Rocky Mountain High? Part 4 - D-J Basin Production Gains Spur Gas Processing Projects

Gross production of natural gas in the Niobrara region topped 5 Bcf/d for the fourth consecutive month in November 2018, according to the Energy Information Administration, and it's estimated that regional output this month will hit another record: nearly 5.2 Bcf/d. These production gains, and the concentration of new wells in or near Weld County, CO — the epicenter of the Niobrara’s Denver-Julesburg Basin — are straining the ability of existing gas processing plants to keep up, and spurring the rapid development of new processing capacity. The scale of the build-out in the D-J is impressive: some 2.7 Bcf/d in new cryogenic plants are either under construction or in various stages of pre-construction planning in northeastern Colorado. Today, we continue our review of Rockies crude oil, gas and NGL production and infrastructure, this time focusing on gas-processing needs in the sky-high D-J.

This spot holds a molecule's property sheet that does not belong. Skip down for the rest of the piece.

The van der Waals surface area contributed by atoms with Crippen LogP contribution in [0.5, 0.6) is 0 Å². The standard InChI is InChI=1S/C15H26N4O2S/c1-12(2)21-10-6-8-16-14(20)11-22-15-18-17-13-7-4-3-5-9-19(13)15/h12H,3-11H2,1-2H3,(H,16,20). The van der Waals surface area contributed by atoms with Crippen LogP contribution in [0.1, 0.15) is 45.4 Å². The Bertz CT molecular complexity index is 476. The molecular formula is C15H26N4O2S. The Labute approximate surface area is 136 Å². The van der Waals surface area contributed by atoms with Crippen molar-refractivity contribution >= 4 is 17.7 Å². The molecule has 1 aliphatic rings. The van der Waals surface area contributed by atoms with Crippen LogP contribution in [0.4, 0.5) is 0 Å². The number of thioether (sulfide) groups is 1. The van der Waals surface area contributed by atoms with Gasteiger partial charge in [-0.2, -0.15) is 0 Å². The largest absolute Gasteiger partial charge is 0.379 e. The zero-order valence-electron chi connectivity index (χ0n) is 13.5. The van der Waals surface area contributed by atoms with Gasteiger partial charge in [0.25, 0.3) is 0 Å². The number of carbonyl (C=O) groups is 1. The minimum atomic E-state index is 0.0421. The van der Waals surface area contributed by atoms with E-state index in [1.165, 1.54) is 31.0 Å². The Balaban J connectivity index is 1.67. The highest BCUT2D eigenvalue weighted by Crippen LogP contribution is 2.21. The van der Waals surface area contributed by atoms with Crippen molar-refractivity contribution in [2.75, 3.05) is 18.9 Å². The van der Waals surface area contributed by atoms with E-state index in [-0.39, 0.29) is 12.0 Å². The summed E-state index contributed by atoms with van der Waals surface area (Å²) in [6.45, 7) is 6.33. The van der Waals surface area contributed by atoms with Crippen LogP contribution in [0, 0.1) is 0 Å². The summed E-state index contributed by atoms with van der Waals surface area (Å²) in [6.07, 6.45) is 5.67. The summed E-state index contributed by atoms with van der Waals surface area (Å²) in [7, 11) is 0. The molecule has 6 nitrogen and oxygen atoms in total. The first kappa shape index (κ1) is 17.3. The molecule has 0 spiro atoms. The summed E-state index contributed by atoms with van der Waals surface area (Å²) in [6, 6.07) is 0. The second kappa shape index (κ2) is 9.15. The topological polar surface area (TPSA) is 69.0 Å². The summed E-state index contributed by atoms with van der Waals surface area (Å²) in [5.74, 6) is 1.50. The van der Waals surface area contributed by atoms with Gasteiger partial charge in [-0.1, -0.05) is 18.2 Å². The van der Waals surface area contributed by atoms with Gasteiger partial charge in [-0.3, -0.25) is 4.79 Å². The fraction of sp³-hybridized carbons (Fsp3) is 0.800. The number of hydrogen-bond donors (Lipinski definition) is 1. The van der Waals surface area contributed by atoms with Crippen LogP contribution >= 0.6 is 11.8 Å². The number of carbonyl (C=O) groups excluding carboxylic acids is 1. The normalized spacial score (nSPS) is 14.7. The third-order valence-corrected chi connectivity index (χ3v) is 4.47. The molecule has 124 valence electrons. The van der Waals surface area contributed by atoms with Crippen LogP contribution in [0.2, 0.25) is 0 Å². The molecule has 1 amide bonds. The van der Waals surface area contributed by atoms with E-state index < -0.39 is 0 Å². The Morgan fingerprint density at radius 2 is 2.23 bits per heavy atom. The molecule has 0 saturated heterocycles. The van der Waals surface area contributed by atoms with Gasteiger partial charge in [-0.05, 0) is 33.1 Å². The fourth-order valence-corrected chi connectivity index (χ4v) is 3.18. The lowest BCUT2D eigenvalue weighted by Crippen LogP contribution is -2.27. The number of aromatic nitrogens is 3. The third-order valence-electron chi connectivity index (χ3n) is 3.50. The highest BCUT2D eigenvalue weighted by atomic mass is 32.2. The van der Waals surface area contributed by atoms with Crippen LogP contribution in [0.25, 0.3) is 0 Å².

This is the fourth blog in this series. In Part 1, we discussed the Niobrara’s geography and hydrocarbon production history. By our assessment, the play includes the D-J Basin and the Powder River Basin (PRB), with the heart of PRB in northeastern Wyoming and the D-J taking up much of northeastern Colorado and part of southeastern Wyoming. The Niobrara has been producing oil and gas for more than a century. Total production of natural gas took off there in the late 1990s and early 2000s, and production held relatively steady through most of the 2010s at between 4.3 Bcf/d and 4.9 Bcf/d, breaching the 5-Bcf/d mark only once (in January 2012) until this past August; since then, production has ratcheted up month by month, hitting a record 5.15 Bcf/d in November.

As for crude oil, production in the D-J Basin and PRB took off during the Shale Era, soaring from less than 140 Mb/d in January 2010 to a peak of nearly 500 Mb/d in April 2015. Drilling activity and production sagged with crude prices in 2014-16, and by January 2017, the play’s oil output was down to just a hair above 400 Mb/d. Since then, though, it’s been on a tear — up to 664 Mb/d as of November, again according to EIA. The agency doesn’t specifically track NGL production in the Niobrara, but its data show NGL output rising generally in the Rockies — Petroleum Administration for Defense District (PADD) 4 — by one-third since 2013, with a substantial portion of those gains likely occurring within the Niobrara.

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